Every experienced sales manager has a trick or two when it comes to hiring the best candidate for an open sales position. After a candidate passes the initial resume screening process, one manager might check out the applicant’s shoes. Another might pay close attention to how well the individual responds to an unexpected question. Here’s a new one: does the candidate talk in a melodic way?
What are the ideal characteristics for a person in a sales position? Great people skills? Strong product knowledge? Add confidence to the list. Continuing a discussion started in Convince With Confidence, there’s more evidence that the average person finds a confident demeanor persuasive, even when the confidence may mask a lower level of competence.
If you want to get someone to do something, speak into his right ear. Research by Dr. Luca Tommasi and Daniele Marzoli from the University Gabriele d’Annunzio in Chieti, Italy, shows not only that we have a preference for processing spoken information via our right ear, but requests made to that ear are more likely to be successful:
Want your customers to trust you? Demonstrate that you trust THEM! This may seem counterintuitive, but there’s sound neuromarketing reasoning behind it. The concept revolves around that seemingly magical neurochemical, oxytocin, which is a key factor in forming trust relationships. Paul J. Zak, director of the Center for Neuroeconomics Studies at Claremont Graduate University and unofficial oxytocin evangelist, relates a story about how in his younger days he was the victim of a small-scale swindle. He now concludes that a key factor in getting him to fall for the con was that the swindler demonstrated that he trusted Zak.
Does a better-smelling product work better? Probably not, but people will THINK it does. Research shows that people rated a better-smelling product higher in completely unrelated performance areas. Reading Whiff! The Revolution of Scent Communication in the Information Age by Brumfield, Goldney, and Gunning, I was led to The Smell Report, a white paper authored by Kate Fox and published by the Social Issues Research Centre. The paper cites two examples of consumer perceptions being influenced by scents:
Most of us need to persuade people that we don’t know personally to do things. A salesperson wants to close a deal. An office worker needs to persuade the new computer guy to fix her computer first. A fundraiser wants to get a potential donor to make a pledge. Our natural instinct in such situations is to avoid asking the individual we want to persuade for any favors other than the one that’s important to us. After all, the only thing worse than being asked for a favor is being asked for multiple favors, right? As you might expect here at Neuromarketing, the obvious and logical conclusion is wrong. Behavioral research shows us that sometimes asking for one favor first can greatly increase the probability of success with the second favor!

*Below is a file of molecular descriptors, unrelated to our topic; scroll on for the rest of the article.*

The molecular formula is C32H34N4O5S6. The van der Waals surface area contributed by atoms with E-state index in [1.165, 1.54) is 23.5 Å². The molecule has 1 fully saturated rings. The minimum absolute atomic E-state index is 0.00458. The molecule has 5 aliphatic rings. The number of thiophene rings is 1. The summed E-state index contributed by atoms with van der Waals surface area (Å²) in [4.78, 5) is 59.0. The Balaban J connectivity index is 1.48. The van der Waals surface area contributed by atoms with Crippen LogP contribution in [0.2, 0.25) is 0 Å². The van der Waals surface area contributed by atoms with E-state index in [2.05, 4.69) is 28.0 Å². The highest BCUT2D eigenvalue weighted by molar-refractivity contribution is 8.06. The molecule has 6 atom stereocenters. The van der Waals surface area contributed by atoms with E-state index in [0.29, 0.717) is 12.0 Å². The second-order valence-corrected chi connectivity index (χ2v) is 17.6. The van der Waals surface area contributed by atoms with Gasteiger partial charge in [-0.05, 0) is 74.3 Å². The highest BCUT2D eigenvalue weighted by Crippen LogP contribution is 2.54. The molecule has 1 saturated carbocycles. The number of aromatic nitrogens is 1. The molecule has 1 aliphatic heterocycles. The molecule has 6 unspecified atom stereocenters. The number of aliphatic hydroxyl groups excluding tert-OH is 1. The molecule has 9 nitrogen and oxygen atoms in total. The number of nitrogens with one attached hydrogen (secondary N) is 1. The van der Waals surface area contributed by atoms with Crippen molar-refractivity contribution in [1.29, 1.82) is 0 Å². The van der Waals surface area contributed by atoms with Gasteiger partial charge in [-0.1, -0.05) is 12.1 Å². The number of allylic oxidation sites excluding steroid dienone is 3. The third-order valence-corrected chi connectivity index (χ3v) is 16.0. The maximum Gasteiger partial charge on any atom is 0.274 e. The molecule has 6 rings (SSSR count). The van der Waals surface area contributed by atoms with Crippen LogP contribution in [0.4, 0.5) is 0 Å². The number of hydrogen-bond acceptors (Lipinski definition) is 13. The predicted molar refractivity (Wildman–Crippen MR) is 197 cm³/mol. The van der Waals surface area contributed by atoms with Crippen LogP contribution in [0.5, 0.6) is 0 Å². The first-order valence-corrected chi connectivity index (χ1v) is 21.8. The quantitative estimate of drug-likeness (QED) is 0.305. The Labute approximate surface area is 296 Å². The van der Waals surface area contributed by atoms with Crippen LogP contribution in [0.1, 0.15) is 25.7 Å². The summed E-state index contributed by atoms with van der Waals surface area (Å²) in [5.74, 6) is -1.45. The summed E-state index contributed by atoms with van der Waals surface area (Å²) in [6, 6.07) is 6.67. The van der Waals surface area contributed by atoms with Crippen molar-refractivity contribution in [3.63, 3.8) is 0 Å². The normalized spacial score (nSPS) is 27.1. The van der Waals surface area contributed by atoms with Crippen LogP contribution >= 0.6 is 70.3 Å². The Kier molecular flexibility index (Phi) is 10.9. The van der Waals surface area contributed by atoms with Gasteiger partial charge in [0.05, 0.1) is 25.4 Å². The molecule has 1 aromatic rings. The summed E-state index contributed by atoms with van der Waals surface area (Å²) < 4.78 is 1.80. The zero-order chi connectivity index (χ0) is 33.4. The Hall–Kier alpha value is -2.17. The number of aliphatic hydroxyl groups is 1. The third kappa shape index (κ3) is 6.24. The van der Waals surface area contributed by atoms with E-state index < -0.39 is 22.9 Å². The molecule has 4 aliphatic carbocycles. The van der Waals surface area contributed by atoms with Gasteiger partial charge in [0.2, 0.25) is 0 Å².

Years ago, I worked with a group of field representatives selling industrial equipment, and found that many had interesting adaptations to local culture in different parts of the U.S. One based in Texas always kept a Western-cut sheepskin jacket in his car. If he was visiting a plant in a remote location, he’d shed the suit coat he wore in Dallas and put on the rugged-looking jacket. The reps in Detroit, meanwhile, were always careful to show up in the appropriate brand of vehicle – one wouldn’t take a Ford engineer to lunch in a Chevy! While these strategies of blending in may seem obvious, it turns out there’s some sound neuromarketing involved.
In our recent article on The Mating Mind, we described how “romantically primed” men were much more likely to spend lots of money than men who were not so primed, and than women in either condition. Separately, we’ve also noted that female salespeople seem to dominate some areas, and that these women seem to skew toward the attractive end of the spectrum. One example is the pharmaceutical sales rep, who prototypically is an attractive female who spends much of her time calling on a predominantly male physician customer base. That’s an overgeneralization, of course – there are lots of female docs, and lots of male drug reps. Still, the stereotype is sufficiently valid that a physician acquaintance of mine expressed mock shock at seeing a middle-aged male drug rep, quipping, “I don’t think I’ve seen one of those before.”